The river flowed around her legs, cold as always. The light, grey and without warmth, still stretched to an entirely flat horizon. In the distance, she could hear the roar of the First Gate. She could see the creature’s true shape clearly now, not wrapped in the aura of death which it carried to the living world. It was an Old Kingdom denizen, vaguely humanoid, but more like an ape than a man and obviously only semi-intelligent. But there was more to it than that, and Sabriel felt the clutch of fear as she saw the black thread that came from the creature’s back and ran into the river. Somewhere, beyond the First Gate, or even farther, that umbilical rested in the hands of an Adept. As long as the thread existed the creature would be totally under the control of its master, who could use its senses and spirit as it saw fit.
Something tugged at Sabriel’s physical body, and she reluctantly twitched her senses back to the living world, a slight feeling of nausea rising in her as a wave of warmth rushed over her death-chilled body.
“What is it?” said a calm voice, close to Sabriel’s ear. An old voice, tinged with the power of Charter Magic—Miss Greenwood, the Magistrix of the school.
“It’s a Dead servant—a spirit form,” replied Sabriel, her attention back on the creature. It was halfway down the dorm, still single-mindedly rolling one leg after the other. “Without free will. Something sent it back to the living world. It’s controlled from beyond the First Gate.”
“Why is it here?” asked the Magistrix. Her voice sounded calm, but Sabriel felt the Charter symbols gathering in her voice, forming on her tongue—symbols that would unleash lightning and flame, the destructive powers of the earth.
“It’s not obviously malign, nor has it attempted any actual harm . . .” replied Sabriel slowly, her mind working over the possibilities. She was used to explaining purely necromantic aspects of magic to Miss Greenwood. The Magistrix had taught her Charter Magic, but necromancy was definitely not on the syllabus. Sabriel had learned more than she wanted to know about necromancy from her father . . . and the Dead themselves. “Don’t do anything for a moment. I will attempt to speak with it.”
The cold washed over her again, biting into her, as the river gushed around her legs, eager to pull her over and carry her away. Sabriel exerted her will, and the cold became simply a sensation, without danger, the current merely a pleasing vibration about the feet.
The creature was close now, as it was in the living world. Sabriel held out both her hands, and clapped, the sharp sound echoing for longer than it would anywhere else. Before the echo died, Sabriel whistled several notes, and they echoed too, sweet sounds within the harshness of the handclap.
The thing flinched at the sound and stepped back, putting both hands to its ears. As it did so, it dropped the sack. Sabriel started in surprise. She hadn’t noticed the sack before, possibly because she hadn’t expected it to be there. Very few inanimate things existed in both realms, the living and the dead.
She was even more surprised as the creature suddenly bent forward and plunged into the water, hands searching for the sack. It found it almost at once, but not without losing its footing. As the sack surfaced, the current forced the creature under. Sabriel breathed a sigh of relief as she saw it slide away, then gasped as its head broke the surface and it cried out: “Sabriel! My messenger! Take the sack!” The voice was Abhorsen’s.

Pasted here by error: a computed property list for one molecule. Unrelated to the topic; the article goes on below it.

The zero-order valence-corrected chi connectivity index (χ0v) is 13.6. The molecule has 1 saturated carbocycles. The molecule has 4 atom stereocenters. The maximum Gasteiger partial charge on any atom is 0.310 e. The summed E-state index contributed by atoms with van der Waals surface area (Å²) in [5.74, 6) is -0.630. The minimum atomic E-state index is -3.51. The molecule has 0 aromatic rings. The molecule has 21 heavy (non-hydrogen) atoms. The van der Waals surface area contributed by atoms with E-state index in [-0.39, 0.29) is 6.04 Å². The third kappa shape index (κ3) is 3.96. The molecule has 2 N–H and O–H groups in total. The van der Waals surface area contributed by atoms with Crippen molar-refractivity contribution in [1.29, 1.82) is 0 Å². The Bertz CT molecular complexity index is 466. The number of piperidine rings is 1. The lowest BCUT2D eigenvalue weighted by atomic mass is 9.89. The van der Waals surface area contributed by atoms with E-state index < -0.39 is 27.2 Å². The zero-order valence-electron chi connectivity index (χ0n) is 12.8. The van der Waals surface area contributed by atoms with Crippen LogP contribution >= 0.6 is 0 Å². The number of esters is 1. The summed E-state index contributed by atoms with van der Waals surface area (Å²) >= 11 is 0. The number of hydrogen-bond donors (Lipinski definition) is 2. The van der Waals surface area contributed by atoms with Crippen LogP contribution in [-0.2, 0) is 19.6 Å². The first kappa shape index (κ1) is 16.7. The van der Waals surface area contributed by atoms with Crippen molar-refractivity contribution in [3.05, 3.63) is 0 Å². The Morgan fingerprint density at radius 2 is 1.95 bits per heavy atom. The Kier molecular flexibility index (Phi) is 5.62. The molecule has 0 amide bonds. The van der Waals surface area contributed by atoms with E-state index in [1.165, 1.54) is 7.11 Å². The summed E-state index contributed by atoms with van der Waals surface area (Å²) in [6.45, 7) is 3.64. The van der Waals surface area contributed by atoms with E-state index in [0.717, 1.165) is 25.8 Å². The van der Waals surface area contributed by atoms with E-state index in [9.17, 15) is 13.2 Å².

Sabriel ran forward and an arm pushed out towards her, the neck of the sack clutched in its fingers. She reached out, missed, then tried again. The sack was secure in her grasp, as the current took the creature completely under. Sabriel looked after it, hearing the roar of the First Gate suddenly increase as it always did when someone passed its falls. She turned and started to slog back against the current to a point where she could easily return to life. The sack in her hand was heavy and there was a leaden feeling in her stomach. If the messenger was truly Abhorsen’s, then he himself was unable to return to the realm of the living.
And that meant he was either dead, or trapped by something that should have passed beyond the final gate.
Once again, a wave of nausea overcame her and Sabriel fell to her knees, shaking. She could feel the Magistrix’s hand on her shoulder, but her attention was fastened on the sack she held in her hand. She didn’t need to look to know that the creature was gone. Its manifestation into the living world had ceased as its spirit had gone past the First Gate. Only a pile of grave mold would remain, to be swept aside in the morning.
“What did you do?” asked the Magistrix, as Sabriel brushed her hands through her hair, ice crystals falling from her hands onto the sack that lay in front of her knees.
“It had a message for me,” replied Sabriel. “So I took it.”
She opened the sack, and reached inside. A sword hilt met her grasp, so she drew it out, still scabbarded, and put it to one side. She didn’t need to draw it to see the Charter symbols etched along its blade—the dull emerald in the pommel and the worn bronze-plated cross-guard were as familiar to her as the school’s uninspired cutlery. It was Abhorsen’s sword.
The leather bandolier she drew out next was an old brown belt, a hand’s-breadth wide, which always smelled faintly of beeswax. Seven tubular leather pouches hung from it, starting with one the size of a small pill bottle; growing larger, till the seventh was almost the size of a jar. The bandolier was designed to be worn across the chest, with the pouches hanging down. Sabriel opened the smallest and pulled out a tiny silver bell, with a dark, deeply polished mahogany handle. She held it gently, but the clapper still swung slightly, and the bell made a high, sweet note that somehow lingered in the mind, even after the sound was gone.
“Father’s instruments,” whispered Sabriel. “The tools of a necromancer.”
“But there are Charter marks engraved on the bell . . . and the handle!” interjected the Magistrix, who was looking down with fascination. “Necromancy is Free Magic, not governed by the Charter . . .”
“Father’s was different, ...